The king has not left his building

June 06, 2008|By JEAN MARBELLA

Mike Miller was explaining why, after winning re-election to the state Senate in 2006, he decided it would be his last term. The campaign had been particularly bitter and divisive, and he was offended by tactics that included circulating a picture that depicted him as a king.

And I'm thinking, what, they got the color of the robes wrong? The crown wasn't big enough?

Miller has never seemed like someone who would consider being called king an insult. It's not necessarily inaccurate, for one thing, given the power Miller has wielded in the ego- and intrigue-filled kingdom of Annapolis. Oh, there's that guy over in the governor's mansion and the fellow who heads that other chamber of the State House, but for sheer arm-twisting and deal-brokering prowess - handled with a certain comfort and even relish - it's hard to beat Maryland's Senate President for Life.

In any event, Miller made it official Wednesday: He's going to run for another term, after all, in 2010.

It's a rare officeholder who can announce a re-election bid in a building that bears his name. But that's what Miller did, holding a news conference in the Thomas V. Mike Miller Senate Office Building, an event at which he was alternately emotional and jovial, combative and reflective.

"You get old," the 65-year-old Miller said by way of explaining how he has teared up of late when talking about his career. "You've got so many memories of people who have passed on. You stand on their shoulders."

At a time of increasingly buttoned-down, technocratic politicians, Miller remains old-school garrulous, prone to squeezing elbows and slapping backs. He was his usual voluble self Wednesday, spinning off so many anecdotes within stories and historical asides in the midst of personal observations that even he sometimes lost track of his discourse.

"What was your question again, Laura?" he had to ask The Sun's Laura Smitherman, whose query about any heirs apparent triggered a tale about the late state Sen. Clarence Blount being surprised to find books about Hitler in Miller's extensive personal library - the moral of the story being that one needs to understand evil in order to deal with it - before drawing an actual answer. (Yes, there are several heirs apparent for Senate president, but not necessarily for senator to represent his district in Prince George's and Calvert counties.)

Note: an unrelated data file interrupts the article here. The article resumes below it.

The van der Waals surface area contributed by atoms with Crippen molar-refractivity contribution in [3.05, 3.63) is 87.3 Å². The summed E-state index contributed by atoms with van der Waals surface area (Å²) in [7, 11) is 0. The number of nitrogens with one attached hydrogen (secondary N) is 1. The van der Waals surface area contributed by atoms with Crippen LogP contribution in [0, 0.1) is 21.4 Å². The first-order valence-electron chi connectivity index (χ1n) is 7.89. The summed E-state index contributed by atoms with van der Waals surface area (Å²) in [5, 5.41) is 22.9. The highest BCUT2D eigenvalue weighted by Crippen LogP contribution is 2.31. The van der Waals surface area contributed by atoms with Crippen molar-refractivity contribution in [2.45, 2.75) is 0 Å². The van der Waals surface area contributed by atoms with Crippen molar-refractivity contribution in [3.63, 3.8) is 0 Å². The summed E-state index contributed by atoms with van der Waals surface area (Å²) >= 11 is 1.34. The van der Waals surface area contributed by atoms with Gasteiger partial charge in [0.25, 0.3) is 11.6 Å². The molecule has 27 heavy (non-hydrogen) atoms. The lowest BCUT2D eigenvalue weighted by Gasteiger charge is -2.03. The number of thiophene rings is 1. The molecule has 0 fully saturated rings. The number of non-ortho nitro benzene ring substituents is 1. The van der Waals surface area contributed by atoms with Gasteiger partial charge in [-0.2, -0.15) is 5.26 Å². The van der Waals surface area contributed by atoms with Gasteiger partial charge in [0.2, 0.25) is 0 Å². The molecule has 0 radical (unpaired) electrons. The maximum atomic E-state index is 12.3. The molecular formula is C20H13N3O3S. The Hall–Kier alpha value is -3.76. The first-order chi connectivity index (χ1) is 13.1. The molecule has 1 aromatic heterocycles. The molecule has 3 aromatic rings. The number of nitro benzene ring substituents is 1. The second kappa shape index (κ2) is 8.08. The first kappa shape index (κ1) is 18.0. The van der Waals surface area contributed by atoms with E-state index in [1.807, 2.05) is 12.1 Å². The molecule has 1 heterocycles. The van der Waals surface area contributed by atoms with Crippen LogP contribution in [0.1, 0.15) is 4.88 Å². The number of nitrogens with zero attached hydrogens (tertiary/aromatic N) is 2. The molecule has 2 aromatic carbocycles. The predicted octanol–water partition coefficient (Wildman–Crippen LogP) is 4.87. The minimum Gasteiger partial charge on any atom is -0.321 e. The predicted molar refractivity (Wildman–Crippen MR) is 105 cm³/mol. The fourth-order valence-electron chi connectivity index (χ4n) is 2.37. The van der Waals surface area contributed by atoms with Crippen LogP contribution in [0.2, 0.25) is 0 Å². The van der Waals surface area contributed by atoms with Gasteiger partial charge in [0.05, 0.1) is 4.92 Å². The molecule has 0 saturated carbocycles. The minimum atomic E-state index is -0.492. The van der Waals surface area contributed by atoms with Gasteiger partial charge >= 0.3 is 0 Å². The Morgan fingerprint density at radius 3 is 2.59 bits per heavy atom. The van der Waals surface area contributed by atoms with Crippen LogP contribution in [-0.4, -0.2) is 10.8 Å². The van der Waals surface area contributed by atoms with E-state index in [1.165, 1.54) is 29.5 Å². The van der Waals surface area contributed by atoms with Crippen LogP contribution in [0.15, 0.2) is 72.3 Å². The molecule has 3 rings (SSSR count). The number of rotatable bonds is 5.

Miller said he initially decided to leave at the end of his term after tiring of the increasingly rancorous tone of campaigning, and the "stalemate" that he felt in Annapolis during the previous administration of Gov. Robert L. Ehrlich Jr.

"I said to myself, 'Do I need this?'" he said.

Apparently, the answer is yes, especially now that he is "energized" by Ehrlich's successor, Gov. Martin O'Malley, and enjoying a more harmonious working relationship with his General Assembly counterpart and sometime combatant, House Speaker Michael E. Busch.

The question now is not so much what Miller needs, but what he wants. After 21 years as Senate president, the avid history buff already had his own place in the record books: He apparently has served in that capacity longer than anyone else in the state or nation. He's the Cal Ripken of his field at this point.

Additionally, with the slots referendum on the ballot this November, the issue that has long been the obsession of Annapolis, with Miller as its staunchest proponent, is finally headed toward some sort of conclusion.

So what's keeping him? Miller didn't identify any specific issues, and he rejected suggestions that it was either slots or the recent woes of one of those heirs apparent - Budget and Taxation Committee Chairman Ulysses Currie, who is being investigated in an FBI probe.

The closest Miller got to explaining his sticking around came when he compared himself to an actor: "You have to have a good exit."

At this point, having pushed, with O'Malley and Busch, the highly unpopular tax increases of last year's special session, perhaps Miller is loath to have that among the last entries in his personal political history. Miller acknowledged the toll on O'Malley, in particular, who has seen his poll numbers plummet in the wake of the higher taxes, and the Senate president pledged to "get his ratings" back up.

Ah, now there's a task that could take some time, even for a king.

But then, as a fellow royal once said, "Uneasy lies the head that wears a crown."


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